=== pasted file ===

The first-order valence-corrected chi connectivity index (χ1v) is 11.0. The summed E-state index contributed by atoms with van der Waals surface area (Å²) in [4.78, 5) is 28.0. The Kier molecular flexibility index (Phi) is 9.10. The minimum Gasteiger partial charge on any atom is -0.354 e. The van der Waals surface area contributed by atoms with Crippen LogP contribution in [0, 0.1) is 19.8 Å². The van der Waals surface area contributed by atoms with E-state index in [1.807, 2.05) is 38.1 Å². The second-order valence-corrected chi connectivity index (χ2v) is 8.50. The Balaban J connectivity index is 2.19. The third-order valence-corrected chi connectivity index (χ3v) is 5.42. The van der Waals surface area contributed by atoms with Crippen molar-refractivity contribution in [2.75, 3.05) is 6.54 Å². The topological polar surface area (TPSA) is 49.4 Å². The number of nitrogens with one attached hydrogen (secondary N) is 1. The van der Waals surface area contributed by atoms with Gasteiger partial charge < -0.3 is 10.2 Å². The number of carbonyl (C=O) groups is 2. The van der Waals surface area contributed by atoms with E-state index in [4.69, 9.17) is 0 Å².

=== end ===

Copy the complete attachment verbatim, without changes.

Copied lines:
The first-order valence-corrected chi connectivity index (χ1v) is 11.0. The summed E-state index contributed by atoms with van der Waals surface area (Å²) in [4.78, 5) is 28.0. The Kier molecular flexibility index (Phi) is 9.10. The minimum Gasteiger partial charge on any atom is -0.354 e. The van der Waals surface area contributed by atoms with Crippen LogP contribution in [0, 0.1) is 19.8 Å². The van der Waals surface area contributed by atoms with E-state index in [1.807, 2.05) is 38.1 Å². The second-order valence-corrected chi connectivity index (χ2v) is 8.50. The Balaban J connectivity index is 2.19. The third-order valence-corrected chi connectivity index (χ3v) is 5.42. The van der Waals surface area contributed by atoms with Crippen molar-refractivity contribution in [2.75, 3.05) is 6.54 Å². The topological polar surface area (TPSA) is 49.4 Å². The number of nitrogens with one attached hydrogen (secondary N) is 1. The van der Waals surface area contributed by atoms with Gasteiger partial charge < -0.3 is 10.2 Å². The number of carbonyl (C=O) groups is 2. The van der Waals surface area contributed by atoms with E-state index in [4.69, 9.17) is 0 Å².